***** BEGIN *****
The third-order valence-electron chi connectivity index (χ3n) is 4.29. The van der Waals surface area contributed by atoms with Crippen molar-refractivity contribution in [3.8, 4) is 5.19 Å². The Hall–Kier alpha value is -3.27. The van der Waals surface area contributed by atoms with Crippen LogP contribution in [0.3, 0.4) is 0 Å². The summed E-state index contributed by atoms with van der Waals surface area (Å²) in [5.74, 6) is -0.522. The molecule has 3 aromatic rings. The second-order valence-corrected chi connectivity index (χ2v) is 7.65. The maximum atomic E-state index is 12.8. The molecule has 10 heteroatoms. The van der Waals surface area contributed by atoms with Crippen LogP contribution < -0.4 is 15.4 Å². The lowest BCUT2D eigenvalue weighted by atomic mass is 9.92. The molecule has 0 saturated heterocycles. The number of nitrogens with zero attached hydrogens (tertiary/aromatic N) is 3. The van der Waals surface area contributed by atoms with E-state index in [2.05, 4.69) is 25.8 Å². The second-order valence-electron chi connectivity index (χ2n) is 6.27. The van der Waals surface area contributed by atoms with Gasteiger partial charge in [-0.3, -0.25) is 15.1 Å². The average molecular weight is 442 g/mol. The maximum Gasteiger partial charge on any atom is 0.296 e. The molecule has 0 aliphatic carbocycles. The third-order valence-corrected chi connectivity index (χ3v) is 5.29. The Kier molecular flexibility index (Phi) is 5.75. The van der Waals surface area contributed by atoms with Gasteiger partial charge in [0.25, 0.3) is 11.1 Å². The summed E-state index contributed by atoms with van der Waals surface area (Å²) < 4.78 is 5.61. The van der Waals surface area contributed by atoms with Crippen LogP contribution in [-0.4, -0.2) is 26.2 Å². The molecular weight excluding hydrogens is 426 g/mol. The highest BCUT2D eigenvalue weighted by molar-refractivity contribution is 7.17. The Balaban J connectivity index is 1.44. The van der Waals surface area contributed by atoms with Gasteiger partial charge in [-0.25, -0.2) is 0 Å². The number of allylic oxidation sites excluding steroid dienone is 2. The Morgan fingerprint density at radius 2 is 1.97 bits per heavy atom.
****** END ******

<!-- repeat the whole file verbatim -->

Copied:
The third-order valence-electron chi connectivity index (χ3n) is 4.29. The van der Waals surface area contributed by atoms with Crippen molar-refractivity contribution in [3.8, 4) is 5.19 Å². The Hall–Kier alpha value is -3.27. The van der Waals surface area contributed by atoms with Crippen LogP contribution in [0.3, 0.4) is 0 Å². The summed E-state index contributed by atoms with van der Waals surface area (Å²) in [5.74, 6) is -0.522. The molecule has 3 aromatic rings. The second-order valence-corrected chi connectivity index (χ2v) is 7.65. The maximum atomic E-state index is 12.8. The molecule has 10 heteroatoms. The van der Waals surface area contributed by atoms with Crippen LogP contribution < -0.4 is 15.4 Å². The lowest BCUT2D eigenvalue weighted by atomic mass is 9.92. The molecule has 0 saturated heterocycles. The number of nitrogens with zero attached hydrogens (tertiary/aromatic N) is 3. The van der Waals surface area contributed by atoms with E-state index in [2.05, 4.69) is 25.8 Å². The second-order valence-electron chi connectivity index (χ2n) is 6.27. The van der Waals surface area contributed by atoms with Gasteiger partial charge in [-0.3, -0.25) is 15.1 Å². The average molecular weight is 442 g/mol. The maximum Gasteiger partial charge on any atom is 0.296 e. The molecule has 0 aliphatic carbocycles. The third-order valence-corrected chi connectivity index (χ3v) is 5.29. The Kier molecular flexibility index (Phi) is 5.75. The van der Waals surface area contributed by atoms with Gasteiger partial charge in [0.25, 0.3) is 11.1 Å². The summed E-state index contributed by atoms with van der Waals surface area (Å²) < 4.78 is 5.61. The van der Waals surface area contributed by atoms with Crippen LogP contribution in [-0.4, -0.2) is 26.2 Å². The molecular weight excluding hydrogens is 426 g/mol. The highest BCUT2D eigenvalue weighted by molar-refractivity contribution is 7.17. The Balaban J connectivity index is 1.44. The van der Waals surface area contributed by atoms with Gasteiger partial charge in [-0.25, -0.2) is 0 Å². The number of allylic oxidation sites excluding steroid dienone is 2. The Morgan fingerprint density at radius 2 is 1.97 bits per heavy atom.